ROAD TEST REPORT AND REVIEW: MG6 MAGNETTE
Apart from the octagonal badge on the bonnet, the new MG models have little in common with their chrome-clad predecessors. DAVID HOOPER is pleasantly surprised by his first experience of the new MG range.
MENTION the initials MG and my mind automatically conjures up images of the wire-wheeled sports cars from the 60s and 70s, their chrome glinting in the summer sunshine. A car I still lust after to this day.
Only this weekend I was drooling over some beautiful classics on display at a wings and wheels show I happened across, which included several lovely MGBs, the odd C – that was the one with the bonnet bulge and a six-cylinder engine – and the now even rarer MGA, the predecessor of the B, which is even curvier and more beautiful.
Admittedly, these are arguably the famous, and dare I say common ones, but MG also made saloon cars, some of which were used by the police forces of the time, and some of these were called Magnette – another name from the past which has been brought back to life by the modern incarnation of a British carmaker.
Those with a few less years on the clock than I will be more familiar with the MGF two-seater and the assortment of rebadged and reworked Rover 25 and 45 models, which actually looked quite good and still have a loyal following. Then there were big saloons derived from the last Rover 75 models, some of which packed quite a punch, but sadly were not big enough hitters to save MG Rover.
The company went down fighting, but was eventually bought by Shanghai Automobile and Industrial Corporation (SAIC), China’s largest automobile company which was founded in 1958.
So the MG name narrowly avoided joining the long list of British carmakers which are now no more. Today, there are two new models on the market with more on the way. In truth, apart from the octagonal badge on the bonnet they bear little resemblance to the MGs I grew up with, but the badge alone has guaranteed them a following among enthusiasts, but what are they really like?
Buyers have the choice of a five-door hatch, the MG6 GT, or the four-door saloon I’ve been testing, the MG6 Magnette, with prices for the former starting at £15,455.
To look at, there is little to dislike. I think it’s quite a smart looking car. The panel fit and finish is ok and the paint quality good enough. Slam the door and it sounds as substantial as most of its rivals, but a Ford Focus or a Golf would have the edge here.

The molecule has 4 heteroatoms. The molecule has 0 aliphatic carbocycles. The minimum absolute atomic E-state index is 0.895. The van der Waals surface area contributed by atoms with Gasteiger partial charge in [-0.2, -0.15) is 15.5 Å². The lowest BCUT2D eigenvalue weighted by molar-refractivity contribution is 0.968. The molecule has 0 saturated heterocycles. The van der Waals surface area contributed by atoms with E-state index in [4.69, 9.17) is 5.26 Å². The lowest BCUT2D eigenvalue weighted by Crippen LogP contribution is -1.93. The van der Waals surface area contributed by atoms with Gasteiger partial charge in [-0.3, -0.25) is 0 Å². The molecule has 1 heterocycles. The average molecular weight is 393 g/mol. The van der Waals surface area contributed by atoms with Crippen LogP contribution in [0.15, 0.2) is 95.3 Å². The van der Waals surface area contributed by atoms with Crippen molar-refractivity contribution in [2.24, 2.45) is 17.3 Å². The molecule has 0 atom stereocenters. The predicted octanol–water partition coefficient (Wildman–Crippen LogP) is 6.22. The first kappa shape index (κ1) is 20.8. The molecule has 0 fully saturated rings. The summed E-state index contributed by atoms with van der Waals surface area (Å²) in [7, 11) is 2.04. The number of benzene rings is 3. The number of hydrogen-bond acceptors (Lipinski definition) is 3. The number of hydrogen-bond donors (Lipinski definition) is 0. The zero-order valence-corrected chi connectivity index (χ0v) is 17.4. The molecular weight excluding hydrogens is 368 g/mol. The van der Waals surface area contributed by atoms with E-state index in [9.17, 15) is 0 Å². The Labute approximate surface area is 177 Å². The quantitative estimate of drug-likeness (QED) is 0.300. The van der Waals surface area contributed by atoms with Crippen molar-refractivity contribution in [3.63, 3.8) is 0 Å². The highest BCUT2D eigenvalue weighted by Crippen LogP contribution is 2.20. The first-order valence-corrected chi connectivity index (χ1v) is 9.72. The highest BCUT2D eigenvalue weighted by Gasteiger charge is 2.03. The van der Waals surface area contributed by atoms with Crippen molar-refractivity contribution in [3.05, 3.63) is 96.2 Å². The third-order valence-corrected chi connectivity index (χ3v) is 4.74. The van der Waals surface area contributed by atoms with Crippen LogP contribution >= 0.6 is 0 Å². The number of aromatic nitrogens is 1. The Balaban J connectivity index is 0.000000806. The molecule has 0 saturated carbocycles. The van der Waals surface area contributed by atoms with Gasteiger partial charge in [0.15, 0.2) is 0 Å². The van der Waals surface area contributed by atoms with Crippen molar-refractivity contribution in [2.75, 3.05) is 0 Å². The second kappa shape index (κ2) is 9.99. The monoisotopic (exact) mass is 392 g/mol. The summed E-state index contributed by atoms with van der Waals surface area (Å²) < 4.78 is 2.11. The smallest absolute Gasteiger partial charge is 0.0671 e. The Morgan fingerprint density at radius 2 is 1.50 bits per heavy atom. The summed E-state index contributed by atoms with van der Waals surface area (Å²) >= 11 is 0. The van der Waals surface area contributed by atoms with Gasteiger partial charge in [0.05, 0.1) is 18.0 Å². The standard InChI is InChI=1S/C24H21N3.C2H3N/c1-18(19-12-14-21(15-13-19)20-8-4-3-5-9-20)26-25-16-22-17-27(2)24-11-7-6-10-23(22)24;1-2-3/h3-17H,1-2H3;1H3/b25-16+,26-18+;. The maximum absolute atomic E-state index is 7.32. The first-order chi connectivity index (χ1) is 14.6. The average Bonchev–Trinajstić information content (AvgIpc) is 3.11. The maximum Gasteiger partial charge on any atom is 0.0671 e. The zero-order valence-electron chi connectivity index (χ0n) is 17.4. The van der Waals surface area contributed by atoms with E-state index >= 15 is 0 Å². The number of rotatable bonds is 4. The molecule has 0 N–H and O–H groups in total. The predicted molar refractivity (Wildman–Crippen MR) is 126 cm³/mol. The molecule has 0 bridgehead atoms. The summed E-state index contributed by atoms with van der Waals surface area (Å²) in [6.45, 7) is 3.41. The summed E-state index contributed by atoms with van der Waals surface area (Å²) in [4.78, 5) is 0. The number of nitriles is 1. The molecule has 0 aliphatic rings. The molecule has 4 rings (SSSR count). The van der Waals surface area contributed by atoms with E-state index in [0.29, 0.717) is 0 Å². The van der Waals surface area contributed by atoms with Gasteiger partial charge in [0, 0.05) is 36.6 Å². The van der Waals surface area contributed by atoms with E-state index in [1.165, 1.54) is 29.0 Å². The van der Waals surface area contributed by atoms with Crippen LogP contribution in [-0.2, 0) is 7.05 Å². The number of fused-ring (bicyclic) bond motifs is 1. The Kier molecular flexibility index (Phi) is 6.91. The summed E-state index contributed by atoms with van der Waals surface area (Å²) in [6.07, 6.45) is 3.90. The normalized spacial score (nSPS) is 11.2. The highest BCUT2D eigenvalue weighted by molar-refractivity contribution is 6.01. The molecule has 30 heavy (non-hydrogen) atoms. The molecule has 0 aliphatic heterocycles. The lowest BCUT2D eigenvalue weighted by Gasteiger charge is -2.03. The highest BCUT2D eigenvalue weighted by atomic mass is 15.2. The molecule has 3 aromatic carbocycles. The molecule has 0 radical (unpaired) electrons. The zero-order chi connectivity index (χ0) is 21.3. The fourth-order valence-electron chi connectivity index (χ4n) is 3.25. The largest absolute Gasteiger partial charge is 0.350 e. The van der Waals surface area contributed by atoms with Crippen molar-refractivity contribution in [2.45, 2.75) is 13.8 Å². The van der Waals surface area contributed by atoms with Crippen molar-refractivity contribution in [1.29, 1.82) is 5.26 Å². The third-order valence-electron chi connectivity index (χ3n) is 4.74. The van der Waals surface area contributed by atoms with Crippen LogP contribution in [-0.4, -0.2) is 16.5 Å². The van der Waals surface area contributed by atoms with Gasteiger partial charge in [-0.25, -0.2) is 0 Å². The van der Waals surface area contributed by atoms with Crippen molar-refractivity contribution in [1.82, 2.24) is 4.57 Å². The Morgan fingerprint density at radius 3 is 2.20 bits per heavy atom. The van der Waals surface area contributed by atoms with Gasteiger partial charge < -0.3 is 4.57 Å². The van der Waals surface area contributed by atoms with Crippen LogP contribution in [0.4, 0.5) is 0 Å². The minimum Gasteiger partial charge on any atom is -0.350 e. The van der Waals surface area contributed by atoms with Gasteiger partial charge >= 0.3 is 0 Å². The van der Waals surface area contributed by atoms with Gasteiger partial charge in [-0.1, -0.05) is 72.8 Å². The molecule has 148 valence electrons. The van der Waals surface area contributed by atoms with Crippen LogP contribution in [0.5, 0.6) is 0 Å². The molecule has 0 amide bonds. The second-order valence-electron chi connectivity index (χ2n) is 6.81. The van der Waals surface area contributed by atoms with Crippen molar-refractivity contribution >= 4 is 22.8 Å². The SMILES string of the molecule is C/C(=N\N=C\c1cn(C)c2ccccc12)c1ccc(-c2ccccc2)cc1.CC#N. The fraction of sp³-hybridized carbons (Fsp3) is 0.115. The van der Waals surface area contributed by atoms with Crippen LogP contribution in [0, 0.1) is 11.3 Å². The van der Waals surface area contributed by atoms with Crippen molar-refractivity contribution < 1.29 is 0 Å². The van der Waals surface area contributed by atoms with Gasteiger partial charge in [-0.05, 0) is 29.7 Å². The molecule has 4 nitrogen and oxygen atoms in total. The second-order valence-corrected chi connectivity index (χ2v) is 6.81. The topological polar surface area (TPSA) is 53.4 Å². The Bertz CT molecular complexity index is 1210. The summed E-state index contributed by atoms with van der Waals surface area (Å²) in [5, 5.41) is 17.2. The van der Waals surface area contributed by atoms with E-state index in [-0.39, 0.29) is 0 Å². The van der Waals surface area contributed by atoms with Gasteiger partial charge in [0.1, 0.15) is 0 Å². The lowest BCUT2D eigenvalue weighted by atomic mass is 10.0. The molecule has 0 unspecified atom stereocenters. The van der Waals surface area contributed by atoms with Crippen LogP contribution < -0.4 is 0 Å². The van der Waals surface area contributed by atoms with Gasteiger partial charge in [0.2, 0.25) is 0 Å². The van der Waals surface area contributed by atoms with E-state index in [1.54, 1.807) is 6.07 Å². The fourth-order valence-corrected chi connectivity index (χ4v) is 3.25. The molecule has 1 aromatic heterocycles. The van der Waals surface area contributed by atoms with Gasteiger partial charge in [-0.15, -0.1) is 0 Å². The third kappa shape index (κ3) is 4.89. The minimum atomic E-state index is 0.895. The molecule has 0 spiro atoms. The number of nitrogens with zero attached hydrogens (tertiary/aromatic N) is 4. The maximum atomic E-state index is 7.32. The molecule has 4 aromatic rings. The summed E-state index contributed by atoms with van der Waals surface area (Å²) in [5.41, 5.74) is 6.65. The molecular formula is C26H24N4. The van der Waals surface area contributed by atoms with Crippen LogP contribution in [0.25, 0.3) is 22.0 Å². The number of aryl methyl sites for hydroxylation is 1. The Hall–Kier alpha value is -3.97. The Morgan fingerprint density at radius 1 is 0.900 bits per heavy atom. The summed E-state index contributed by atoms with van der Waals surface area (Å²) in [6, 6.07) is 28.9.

Inside, you find a spacious, comfortable five-seater, with a decent sized boot, once you negotiate the fairly high lip.
Inside, the interior isn’t quite as modern as some, but with a few notable exceptions, I was pleasantly surprised by the quality of the plastics having read one or two less than complimentary opinions elsewhere. I think the overall appearance is quite acceptable for the £21,195 asking price, although the controls on the steering wheel did let the side down a bit, feeling very flimsy, but this something which could be easily remedied.
The car I’ve been testing is well equipped and comes complete with sat-nav, a radio/CD player, Bluetooth and even cruise control, as well as a full complement of electric windows, mirrors, air conditioning and so on. It even has a start-stop system for city traffic!
This 1850cc diesel version has recently joined the 1.8-litre turbo petrol engine in the range and I have to admit to again being pleasantly surprised. With only 150PS it’s not the fastest engine, and it’s not the quietest in its class, but it does what it says on the tin and I averaged around 47-48mpg during my few days at the wheel over a mix of driving conditions.
On the road, the MG6 Magnette didn’t have to try too hard to impress. The chassis is surprisingly good, the ride quality a match for most of its rivals, especially the Hyundais and Kias of this world, and slightly sharper steering responses would improve things even more. The car turns in nicely, feels well-balanced through the corners and changes direction with predictable poise. Even when I pushed it quite hard, there were no nasty surprises, and the braking performance is more than up to the job.
All-in-all, apart from poor radio reception, which could have been a problem with my particular test car, there was very little to dislike about the new MG6 Magnette. There are certainly better built cars in this class, but with these equipment levels, they cost a lot more.
The new MG range is still a relatively rare sight on British roads, so if you haven’t seen one for yourself yet, go and have a look.
Like me, I think you might be pleasantly surprised.
THE VITAL STATISTICS
MODEL: MG6 Magnette.
MG6 MAGNETTE RANGE: From 1.8 Turbo TSE 4dr (£19,955) to Diesel TSE 4dr (£21,195).
ENGINE: 1849cc, 150PS four-cylinder diesel engine, driving front wheels through 6-speed manual gearbox.
PERFORMANCE: Top speed 120mph. 0-62mph in 8.9 secs.
ECONOMY: City: 46.1mpg.
Fuel tank: 62 litres.
CO2 EMISSIONS: 139g/km.
INSURANCE: Group 15.
WARRANTY: 3 years/60,000 miles.
• All data correct at time of publication.